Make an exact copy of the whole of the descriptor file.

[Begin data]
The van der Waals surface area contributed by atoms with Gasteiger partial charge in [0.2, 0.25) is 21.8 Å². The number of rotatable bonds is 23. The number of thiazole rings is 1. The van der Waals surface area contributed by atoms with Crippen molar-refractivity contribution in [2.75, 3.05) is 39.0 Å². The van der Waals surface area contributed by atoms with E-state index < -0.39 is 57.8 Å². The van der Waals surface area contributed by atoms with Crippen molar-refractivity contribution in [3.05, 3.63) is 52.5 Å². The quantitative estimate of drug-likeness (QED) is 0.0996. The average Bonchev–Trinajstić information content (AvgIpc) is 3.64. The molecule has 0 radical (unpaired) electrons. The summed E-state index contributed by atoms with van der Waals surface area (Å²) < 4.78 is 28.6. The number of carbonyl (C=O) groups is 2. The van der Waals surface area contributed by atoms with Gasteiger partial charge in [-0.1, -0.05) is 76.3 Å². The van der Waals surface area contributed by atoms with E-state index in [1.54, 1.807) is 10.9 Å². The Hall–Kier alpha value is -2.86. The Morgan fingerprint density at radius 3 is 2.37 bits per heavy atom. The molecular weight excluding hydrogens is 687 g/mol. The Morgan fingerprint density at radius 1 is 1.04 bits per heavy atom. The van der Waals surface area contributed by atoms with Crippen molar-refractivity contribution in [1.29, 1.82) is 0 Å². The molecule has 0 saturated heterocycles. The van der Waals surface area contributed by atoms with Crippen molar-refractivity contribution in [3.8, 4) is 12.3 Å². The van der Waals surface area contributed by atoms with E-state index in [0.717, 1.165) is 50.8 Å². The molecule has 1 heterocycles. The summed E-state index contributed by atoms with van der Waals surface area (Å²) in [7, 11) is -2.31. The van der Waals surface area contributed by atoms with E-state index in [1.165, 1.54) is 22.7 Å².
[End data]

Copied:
The van der Waals surface area contributed by atoms with Gasteiger partial charge in [0.2, 0.25) is 21.8 Å². The number of rotatable bonds is 23. The number of thiazole rings is 1. The van der Waals surface area contributed by atoms with Crippen molar-refractivity contribution in [2.75, 3.05) is 39.0 Å². The van der Waals surface area contributed by atoms with E-state index < -0.39 is 57.8 Å². The van der Waals surface area contributed by atoms with Crippen molar-refractivity contribution in [3.05, 3.63) is 52.5 Å². The quantitative estimate of drug-likeness (QED) is 0.0996. The average Bonchev–Trinajstić information content (AvgIpc) is 3.64. The molecule has 0 radical (unpaired) electrons. The summed E-state index contributed by atoms with van der Waals surface area (Å²) < 4.78 is 28.6. The number of carbonyl (C=O) groups is 2. The van der Waals surface area contributed by atoms with Gasteiger partial charge in [-0.1, -0.05) is 76.3 Å². The van der Waals surface area contributed by atoms with E-state index in [1.54, 1.807) is 10.9 Å². The Hall–Kier alpha value is -2.86. The Morgan fingerprint density at radius 3 is 2.37 bits per heavy atom. The molecular weight excluding hydrogens is 687 g/mol. The Morgan fingerprint density at radius 1 is 1.04 bits per heavy atom. The van der Waals surface area contributed by atoms with Crippen molar-refractivity contribution in [1.29, 1.82) is 0 Å². The molecule has 0 saturated heterocycles. The van der Waals surface area contributed by atoms with Crippen molar-refractivity contribution in [3.8, 4) is 12.3 Å². The van der Waals surface area contributed by atoms with E-state index in [0.717, 1.165) is 50.8 Å². The molecule has 1 heterocycles. The summed E-state index contributed by atoms with van der Waals surface area (Å²) in [7, 11) is -2.31. The van der Waals surface area contributed by atoms with E-state index in [1.165, 1.54) is 22.7 Å².